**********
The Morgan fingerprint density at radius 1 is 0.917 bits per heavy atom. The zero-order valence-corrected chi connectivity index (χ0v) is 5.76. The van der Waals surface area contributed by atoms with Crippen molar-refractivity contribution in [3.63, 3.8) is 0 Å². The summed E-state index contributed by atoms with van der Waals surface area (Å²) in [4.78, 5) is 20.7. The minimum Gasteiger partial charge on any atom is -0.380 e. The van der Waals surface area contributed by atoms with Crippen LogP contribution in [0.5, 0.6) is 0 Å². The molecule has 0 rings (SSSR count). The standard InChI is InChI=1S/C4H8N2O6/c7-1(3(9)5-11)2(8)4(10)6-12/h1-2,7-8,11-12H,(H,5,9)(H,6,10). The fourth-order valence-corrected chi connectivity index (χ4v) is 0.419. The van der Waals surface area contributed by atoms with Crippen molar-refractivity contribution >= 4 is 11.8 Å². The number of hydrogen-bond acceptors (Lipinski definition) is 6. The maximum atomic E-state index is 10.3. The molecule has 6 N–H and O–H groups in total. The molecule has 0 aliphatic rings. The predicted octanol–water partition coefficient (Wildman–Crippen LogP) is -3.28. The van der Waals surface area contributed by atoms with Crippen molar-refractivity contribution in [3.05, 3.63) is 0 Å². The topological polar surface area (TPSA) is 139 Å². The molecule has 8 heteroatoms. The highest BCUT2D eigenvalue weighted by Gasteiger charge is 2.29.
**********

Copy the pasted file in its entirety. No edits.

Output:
The Morgan fingerprint density at radius 1 is 0.917 bits per heavy atom. The zero-order valence-corrected chi connectivity index (χ0v) is 5.76. The van der Waals surface area contributed by atoms with Crippen molar-refractivity contribution in [3.63, 3.8) is 0 Å². The summed E-state index contributed by atoms with van der Waals surface area (Å²) in [4.78, 5) is 20.7. The minimum Gasteiger partial charge on any atom is -0.380 e. The van der Waals surface area contributed by atoms with Crippen LogP contribution in [0.5, 0.6) is 0 Å². The molecule has 0 rings (SSSR count). The standard InChI is InChI=1S/C4H8N2O6/c7-1(3(9)5-11)2(8)4(10)6-12/h1-2,7-8,11-12H,(H,5,9)(H,6,10). The fourth-order valence-corrected chi connectivity index (χ4v) is 0.419. The van der Waals surface area contributed by atoms with Crippen molar-refractivity contribution >= 4 is 11.8 Å². The number of hydrogen-bond acceptors (Lipinski definition) is 6. The maximum atomic E-state index is 10.3. The molecule has 6 N–H and O–H groups in total. The molecule has 0 aliphatic rings. The predicted octanol–water partition coefficient (Wildman–Crippen LogP) is -3.28. The van der Waals surface area contributed by atoms with Crippen molar-refractivity contribution in [3.05, 3.63) is 0 Å². The topological polar surface area (TPSA) is 139 Å². The molecule has 8 heteroatoms. The highest BCUT2D eigenvalue weighted by Gasteiger charge is 2.29.